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Packed with unexpected jokes and a solid cast, ‘The Happytime Murders’ is more fun than you might think

 By Douglas Davidson 

August 24, 2018

If you were asked to name the first Muppet to pop into your head, the answer would inevitably be tied to your introductory experience. If you named Big Bird or Kermit, you likely know how to get to Sesame Street. Namecheck Hoggle, Sir Didymus, Ambrosius, or Ludo, you’re well versed in the power of the babe (1986’s Labyrinth). Still harbor nightmares about the Skeksis? You know what damage a crack in a crystal can create (1982’s The Dark Crystal). These are the tales that inhabit generations of minds. It’s not just the fluffy, heartfelt musical numbers of The Muppets Movie, Muppet Treasure Island, or even the newest film in the catalog, Muppets Most Wanted; but the stories like Labyrinth and The Dark Crystal, of adolescent pain born from growing up. Director Brian Henson (The Muppet Christmas Carol) seeks a return to that kind of uncomfortable, gritty storytelling with The Happytime Murders, a comedic film noir featuring an all-star cast of comedians and a brand new gang of puppets to meet, love, and lose.

Joel McHale as Agent Campbell and Bill Barretta as the voice of Phil Philips courtesy of STX Entertainment.

In an alternate reality where puppets and humans live side-by-side in Los Angeles, disgraced ex-cop Phil Philips (voiced by Bill Barretta) works as a private investigator catching cases however he can. Like all private detectives, his problems begin with a blackmail case brought to him by femme fatale Sandra White (voiced by Dorien Davies), incidentally putting him right in the middle of a murder scene. A murder scene that just so happens to include former TV star Bumblypants (voiced by Kevin Cash) who was a co-star of Phil’s brother Larry (voiced by Victor Yerrid) on the beloved ’80s mixed-cast sensation The Happytime Gang. When cast member after cast member begins to suffer from one tragic incident after another, it’s up to Phil, his ex-partner Detective Connie Edwards (Melissa McCarthy), and his secretary Bubbles (Maya Rudolph) to work the case and stop the killer.

The first thing that stands out about Happytime isn’t the puppeteering or the obvious gonzo-approach to comedy, but the attempts by Henson and screenwriter Todd Berger (Kung Fu Panda: Secrets of the Masters) to tell a story that doesn’t pull any punches about who the puppets are to the general populace. As the audience explores alt-L.A. during a narrated tour from Phil at the opening, we see puppets getting accosted by the police, cornered by dogs whose owners are oblivious, or even beaten by kids just for the jollies. But do the puppets get upset? No, not even after having an eye ripped out because entertaining is “what they do.”

Maya Rudolph as Bubbles and Melissa McCarthy as Detective Connie Edwards courtesy of STX Entertainment.

Considering Happytime is a comedy full of zany, even gross-out humor, this opening lays out a heaviness that permeates the majority of the film as the audience observes the grisly murders that come next. It’s a bold and unexpected approach for a film that also features puppets engaging in fetishistic and hentai-like acts, but considering the fatalism that pervades Happytime – an aspect interlocked with the noir genre – it makes sense to open the film with the notion that just because the film features puppets doesn’t mean it’s going to be a joyful story. It’s also a fantastic way to establish that the narrative within Happytime has more in common with the PG-rated Who Framed Roger Rabbit?  than 2011’s The Muppets.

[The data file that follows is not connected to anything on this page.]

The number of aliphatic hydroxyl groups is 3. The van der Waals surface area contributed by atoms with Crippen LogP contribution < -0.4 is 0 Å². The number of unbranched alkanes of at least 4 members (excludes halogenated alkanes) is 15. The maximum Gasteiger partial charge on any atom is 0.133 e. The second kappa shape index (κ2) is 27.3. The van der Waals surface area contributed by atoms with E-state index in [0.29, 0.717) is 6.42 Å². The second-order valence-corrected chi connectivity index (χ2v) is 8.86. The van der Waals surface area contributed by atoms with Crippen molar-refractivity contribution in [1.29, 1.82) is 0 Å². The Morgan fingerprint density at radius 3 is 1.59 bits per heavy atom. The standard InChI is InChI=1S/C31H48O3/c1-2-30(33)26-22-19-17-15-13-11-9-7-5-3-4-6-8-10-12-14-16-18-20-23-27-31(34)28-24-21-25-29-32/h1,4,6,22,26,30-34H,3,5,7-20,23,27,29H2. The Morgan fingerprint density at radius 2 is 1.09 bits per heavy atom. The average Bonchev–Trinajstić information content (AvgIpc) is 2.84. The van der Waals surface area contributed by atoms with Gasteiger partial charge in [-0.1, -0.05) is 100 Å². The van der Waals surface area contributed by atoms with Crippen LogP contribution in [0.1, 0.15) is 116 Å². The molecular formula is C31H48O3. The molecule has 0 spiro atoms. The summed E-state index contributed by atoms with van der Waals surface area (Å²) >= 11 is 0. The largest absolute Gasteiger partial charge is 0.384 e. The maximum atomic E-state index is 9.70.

After the opening, the biggest strength to Happytime is the cast and their commitment to playing everything straight. Shirking winks and nods to the camera, with the exception of the puppet cast, the whole of Happytime feels like any noir. This does, unfortunately, create some problems to the overall surprise or enjoyment of Happytime as it becomes enormously predictable plot-wise, but this is a film sold not on plot, but on gimmick. In that regard, the film always feels fresh, jumping from joke to joke with an assured narrative flow. With the exception of a running gag where everyone initially think’s Connie’s a man — a joke that gets frustratingly eye-rolling awful quickly — the rest feels undeniably inventive. There may be some instances where you want to scrub your eyeballs a bit – looking at you puppet octopus milking a puppet cow – but others, like a puppet Dalmatian whipping a fireman, will have you howling in your seat.  

Bill Barretta as the voice of Phil Philips and Melissa McCarthy as Detective Connie Edwards courtesy of STX Entertainment.

At a tight ninety minutes, The Happytime Murders wastes zero time getting to the heart of the story, resulting in a film that doesn’t linger too long on any one joke or moment to the detriment of the audience. The issue with that, however, is there’s no real investment in any of the characters beyond Phil, Connie, and Bubbles. The audience is certainly told who to care about, but due to the lack of time spent with any of the characters and the rush to keep things concise, there’s a low investment in the experience. Sure, Happytime is hilarious in an unexpected way, but it doesn’t feel enough to make it wholly memorable beyond a few key scenes.

In the list of films featuring puppetry, The Happytime Murders may not land toward the top, but it certainly doesn’t belong at the bottom. 

Star Rating: 3.5 out of 5 

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